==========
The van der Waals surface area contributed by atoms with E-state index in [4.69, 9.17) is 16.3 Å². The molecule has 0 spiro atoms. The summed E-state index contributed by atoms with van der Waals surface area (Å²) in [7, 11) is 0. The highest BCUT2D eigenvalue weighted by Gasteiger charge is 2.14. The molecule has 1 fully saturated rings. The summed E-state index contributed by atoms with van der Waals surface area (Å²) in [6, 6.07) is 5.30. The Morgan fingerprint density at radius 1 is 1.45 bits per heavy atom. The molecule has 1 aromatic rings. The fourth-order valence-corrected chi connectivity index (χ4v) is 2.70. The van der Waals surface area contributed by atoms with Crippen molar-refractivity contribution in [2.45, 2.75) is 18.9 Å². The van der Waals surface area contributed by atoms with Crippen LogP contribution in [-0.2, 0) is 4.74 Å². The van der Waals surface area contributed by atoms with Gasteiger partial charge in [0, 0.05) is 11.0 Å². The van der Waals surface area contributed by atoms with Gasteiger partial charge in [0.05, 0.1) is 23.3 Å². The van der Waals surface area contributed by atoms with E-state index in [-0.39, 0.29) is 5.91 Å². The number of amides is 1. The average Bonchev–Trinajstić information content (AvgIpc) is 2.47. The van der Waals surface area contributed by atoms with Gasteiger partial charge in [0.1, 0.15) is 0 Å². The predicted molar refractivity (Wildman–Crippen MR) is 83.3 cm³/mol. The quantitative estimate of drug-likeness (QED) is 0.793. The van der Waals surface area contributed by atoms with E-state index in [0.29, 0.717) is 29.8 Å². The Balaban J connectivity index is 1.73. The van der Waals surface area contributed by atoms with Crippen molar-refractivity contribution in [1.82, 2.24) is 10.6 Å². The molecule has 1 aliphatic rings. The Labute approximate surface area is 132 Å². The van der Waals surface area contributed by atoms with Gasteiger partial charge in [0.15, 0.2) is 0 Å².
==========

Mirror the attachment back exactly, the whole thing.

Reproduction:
The van der Waals surface area contributed by atoms with E-state index in [4.69, 9.17) is 16.3 Å². The molecule has 0 spiro atoms. The summed E-state index contributed by atoms with van der Waals surface area (Å²) in [7, 11) is 0. The highest BCUT2D eigenvalue weighted by Gasteiger charge is 2.14. The molecule has 1 fully saturated rings. The summed E-state index contributed by atoms with van der Waals surface area (Å²) in [6, 6.07) is 5.30. The Morgan fingerprint density at radius 1 is 1.45 bits per heavy atom. The molecule has 1 aromatic rings. The fourth-order valence-corrected chi connectivity index (χ4v) is 2.70. The van der Waals surface area contributed by atoms with Crippen molar-refractivity contribution in [2.45, 2.75) is 18.9 Å². The van der Waals surface area contributed by atoms with Crippen LogP contribution in [-0.2, 0) is 4.74 Å². The van der Waals surface area contributed by atoms with Gasteiger partial charge in [0, 0.05) is 11.0 Å². The van der Waals surface area contributed by atoms with Gasteiger partial charge in [0.05, 0.1) is 23.3 Å². The van der Waals surface area contributed by atoms with E-state index in [-0.39, 0.29) is 5.91 Å². The number of amides is 1. The average Bonchev–Trinajstić information content (AvgIpc) is 2.47. The van der Waals surface area contributed by atoms with Gasteiger partial charge in [0.1, 0.15) is 0 Å². The predicted molar refractivity (Wildman–Crippen MR) is 83.3 cm³/mol. The quantitative estimate of drug-likeness (QED) is 0.793. The van der Waals surface area contributed by atoms with E-state index in [0.29, 0.717) is 29.8 Å². The Balaban J connectivity index is 1.73. The van der Waals surface area contributed by atoms with Crippen molar-refractivity contribution in [1.82, 2.24) is 10.6 Å². The molecule has 1 aliphatic rings. The Labute approximate surface area is 132 Å². The van der Waals surface area contributed by atoms with Gasteiger partial charge in [0.15, 0.2) is 0 Å².